Outdoor Compost 

Ideal for Composting Garden- and Food Waste at Home

Our compost bins work great in small gardens. It looks neat, the lid keeps pests out and the opening works great when you want to harvest your compost.  Your household organic waste will break down quickly if you follow a few golden rules. 

A noteworthy ratio to follow: 60% browns; 30% greens and 10% manure and fill bin to the top. 

Firstly start with a layer of wet “brown material” (carbon) for instance twigs, brown leaves, egg carton, wet pizza boxes, shredded toilet paper rolls, cardboard or paper at the bottom.

Alternate with “green material” (nitrogen) like vegetable- and fruit peels, Bokashi fermented food waste, coffee grounds, green leaves or grass clippings in the outdoor compost bin.  

Your top layer should be brown material, to limit smells and flies. You can’t add meat, fish, cooked foods unless it has been treated with Bokashi. The treated food waste will act as an accelerator and speed up the composting process.

The aim is to use different types of materials in your compost heap as this bring more nutrients.  To make even better compost, add manure from horses, cow, chickens etc. (never human, cat or dog manure). 

Use your compost thermometer (can order from us) to measure the heat of your heap. 

Within the first 10-15 days, turn your heap after 72 hours of 55’C or 48 hours of 65’C, to break down pathogens and weed seeds.  Repeat this step. 

Never let your compost go above 73’C, as you will lose minerals and nutrients and anaerobic bacteria will grow.   

Turn your heap again and then let it rest.  You want the fungi to grow, that is why you don’t turn it too much and regulate the heat.

Keep the compost at a 50% moisture level, thus not soggy wet as it will become smelly due to the anaerobic conditions.   

Limit grass clippings to a maximum of 5cm per layer (you can also mix leaves into it to get oxygen in).

Compost is ready once it has completely broken down, is no longer hot and has a 70% dark chocolate colour.  Never work compost into your soil, as it breaks the soil structure.  Only add the compost on top of your veggie- or flower garden’s soil.

Benefits Of an Outdoor Compost Bin

Can Throw In Rotten and Mouldy Veggies

But always cover rotten food waste with brown material like wet cardboard to limit smells.

No Running Costs

Once you’ve got your compost bin,  you never have to pay for anything else again.  Benefit is getting your own compost.

A Natural Process

Composting is one of the natural wonders of our world, as all organic waste can be turned into the most valuable resource.

Sustainable

You are closing the loop, as all natural waste (garden- & food waste) can be thrown in and be diverted away from landfills.

Add 60% Brown Material

Add 30% Green Material

Add 10% Manure. Keep Moist and Turn

Outdoor Compost Bin – Easy Steps

Step One

Put your Compost bin on bare soil in semi shade. (If you have to put it on concrete, add a 10cm layer of compost or soil at the bottom to absorb leachate.)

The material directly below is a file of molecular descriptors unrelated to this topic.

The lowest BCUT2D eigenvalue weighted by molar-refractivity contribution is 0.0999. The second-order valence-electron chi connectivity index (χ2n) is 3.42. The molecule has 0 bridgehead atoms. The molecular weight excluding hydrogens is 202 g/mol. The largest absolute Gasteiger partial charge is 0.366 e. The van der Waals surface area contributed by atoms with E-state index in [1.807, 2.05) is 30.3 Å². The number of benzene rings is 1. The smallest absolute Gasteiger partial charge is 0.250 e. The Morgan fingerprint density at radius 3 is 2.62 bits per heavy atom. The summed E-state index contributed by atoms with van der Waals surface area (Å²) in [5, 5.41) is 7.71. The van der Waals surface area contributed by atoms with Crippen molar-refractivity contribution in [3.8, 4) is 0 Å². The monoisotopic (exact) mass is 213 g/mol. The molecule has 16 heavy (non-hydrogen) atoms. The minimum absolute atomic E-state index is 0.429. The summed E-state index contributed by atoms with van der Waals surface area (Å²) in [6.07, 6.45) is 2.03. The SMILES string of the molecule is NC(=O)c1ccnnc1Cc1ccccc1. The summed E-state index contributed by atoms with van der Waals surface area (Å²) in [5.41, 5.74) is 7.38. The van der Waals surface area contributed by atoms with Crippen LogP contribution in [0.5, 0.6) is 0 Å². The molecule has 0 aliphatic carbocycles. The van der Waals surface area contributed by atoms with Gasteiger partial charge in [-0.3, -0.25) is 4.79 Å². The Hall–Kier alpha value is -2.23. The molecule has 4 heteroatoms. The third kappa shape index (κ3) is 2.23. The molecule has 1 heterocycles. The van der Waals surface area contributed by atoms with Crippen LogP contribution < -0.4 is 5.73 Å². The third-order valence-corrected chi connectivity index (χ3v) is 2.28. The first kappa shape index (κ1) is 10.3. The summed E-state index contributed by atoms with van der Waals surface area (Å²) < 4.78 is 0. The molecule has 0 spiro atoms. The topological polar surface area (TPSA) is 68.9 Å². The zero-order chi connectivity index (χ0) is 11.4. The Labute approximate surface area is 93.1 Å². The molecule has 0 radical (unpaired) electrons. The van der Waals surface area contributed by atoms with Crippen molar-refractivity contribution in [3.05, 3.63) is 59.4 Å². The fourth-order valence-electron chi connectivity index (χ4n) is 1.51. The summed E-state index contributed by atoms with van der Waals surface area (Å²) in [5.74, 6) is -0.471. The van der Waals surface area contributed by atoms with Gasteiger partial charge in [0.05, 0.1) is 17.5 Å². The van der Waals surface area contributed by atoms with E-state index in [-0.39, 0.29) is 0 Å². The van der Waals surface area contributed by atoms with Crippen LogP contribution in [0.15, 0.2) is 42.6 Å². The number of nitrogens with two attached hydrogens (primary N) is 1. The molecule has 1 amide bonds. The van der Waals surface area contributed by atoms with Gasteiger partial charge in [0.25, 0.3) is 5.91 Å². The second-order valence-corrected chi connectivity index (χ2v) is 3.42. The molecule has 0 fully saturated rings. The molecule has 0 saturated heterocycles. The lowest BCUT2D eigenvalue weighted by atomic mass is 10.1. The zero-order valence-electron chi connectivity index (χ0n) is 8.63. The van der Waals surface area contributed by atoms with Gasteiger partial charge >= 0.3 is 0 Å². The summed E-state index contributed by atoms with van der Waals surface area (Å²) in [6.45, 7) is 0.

Place 10-20cm of twigs, straw or brown leaves to start.

Step Two

 Alternate between layers of green (nitrogen); brown (carbon) materials and manure.  

Greens: Green leaves, grass clippings, coffee grounds, fruit peels, egg shells, tea bags, Bokashi fermented food.

Browns: Brown dried leaves, shredded newspaper, toilet paper rolls, cardboard and egg cartons.

Step Three

Keep the Compost bin moist, but not wet.

Turn the pile to get oxygen in.

Step Four

Harvest compost when dark chocolate colour, has a crumbly texture and is completely broken down.

Use compost on top of your soil.  Never work compost into the soil, as it breaks the soil structure, kills microbes and increases weeds.

Problem Solving:

Outdoor Compost Bin

 

My compost is cold, it doesn't heat up?
  • Add more green material like grass clippings
  • Add manure to get the heat up
  • Add compost activator (Contact Circular Homes)
  • Add more water if it looks dry and turn the pile
My compost is stinky and has flies?
  • Add more brown material (carbon) like dried leaves
  • Always cover any food with brown material (carbon) or soil
  • Ensure the bin is not too wet, only keep it moist
I have bugs in my compost?
  • Ants:  Add more water and turn the pile.
  • Slugs or snails: Great composters, but we don’t encourage them.  You don’t want them in your veggie garden as they do make a lot of damage.
  • Black soldier larvae:  Lucky you! Leave them where you found them.
  • Pill- and sow bugs (roly poly):  We love them and leave them.  They will eat a little from your plants if in your garden. 
  • House flies:  Don’t want them.  Always cover food waste.
  • Grubs:  Great composters, but don’t want them in your veggie garden.

Other Services

Worm Farm

We set-up worm farms indoors or outdoors which can produce vermicompost and worm tea.

Pick-up Service

We collect fermented food waste and turn it into nutrient-rich compost for soil.

Business Solutions

We assist restaurants, office canteens and estates with their waste management needs.